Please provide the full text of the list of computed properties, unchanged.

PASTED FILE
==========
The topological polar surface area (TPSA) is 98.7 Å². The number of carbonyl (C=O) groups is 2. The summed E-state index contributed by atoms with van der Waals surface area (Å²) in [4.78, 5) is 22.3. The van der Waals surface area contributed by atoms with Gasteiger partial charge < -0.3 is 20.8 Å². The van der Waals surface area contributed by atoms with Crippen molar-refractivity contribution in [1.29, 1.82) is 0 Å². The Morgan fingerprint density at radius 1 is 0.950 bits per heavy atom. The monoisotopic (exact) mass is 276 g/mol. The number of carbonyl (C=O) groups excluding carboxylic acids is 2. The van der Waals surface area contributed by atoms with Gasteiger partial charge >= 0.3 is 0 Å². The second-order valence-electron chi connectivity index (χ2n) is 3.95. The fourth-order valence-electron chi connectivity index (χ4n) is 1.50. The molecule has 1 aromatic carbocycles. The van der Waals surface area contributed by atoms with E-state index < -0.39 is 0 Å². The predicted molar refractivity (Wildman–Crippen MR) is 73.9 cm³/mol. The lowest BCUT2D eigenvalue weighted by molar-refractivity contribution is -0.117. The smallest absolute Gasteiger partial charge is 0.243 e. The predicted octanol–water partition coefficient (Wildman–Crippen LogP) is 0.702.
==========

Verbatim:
The topological polar surface area (TPSA) is 98.7 Å². The number of carbonyl (C=O) groups is 2. The summed E-state index contributed by atoms with van der Waals surface area (Å²) in [4.78, 5) is 22.3. The van der Waals surface area contributed by atoms with Gasteiger partial charge < -0.3 is 20.8 Å². The van der Waals surface area contributed by atoms with Crippen molar-refractivity contribution in [1.29, 1.82) is 0 Å². The Morgan fingerprint density at radius 1 is 0.950 bits per heavy atom. The monoisotopic (exact) mass is 276 g/mol. The number of carbonyl (C=O) groups excluding carboxylic acids is 2. The van der Waals surface area contributed by atoms with Gasteiger partial charge >= 0.3 is 0 Å². The second-order valence-electron chi connectivity index (χ2n) is 3.95. The fourth-order valence-electron chi connectivity index (χ4n) is 1.50. The molecule has 1 aromatic carbocycles. The van der Waals surface area contributed by atoms with E-state index < -0.39 is 0 Å². The predicted molar refractivity (Wildman–Crippen MR) is 73.9 cm³/mol. The lowest BCUT2D eigenvalue weighted by molar-refractivity contribution is -0.117. The smallest absolute Gasteiger partial charge is 0.243 e. The predicted octanol–water partition coefficient (Wildman–Crippen LogP) is 0.702.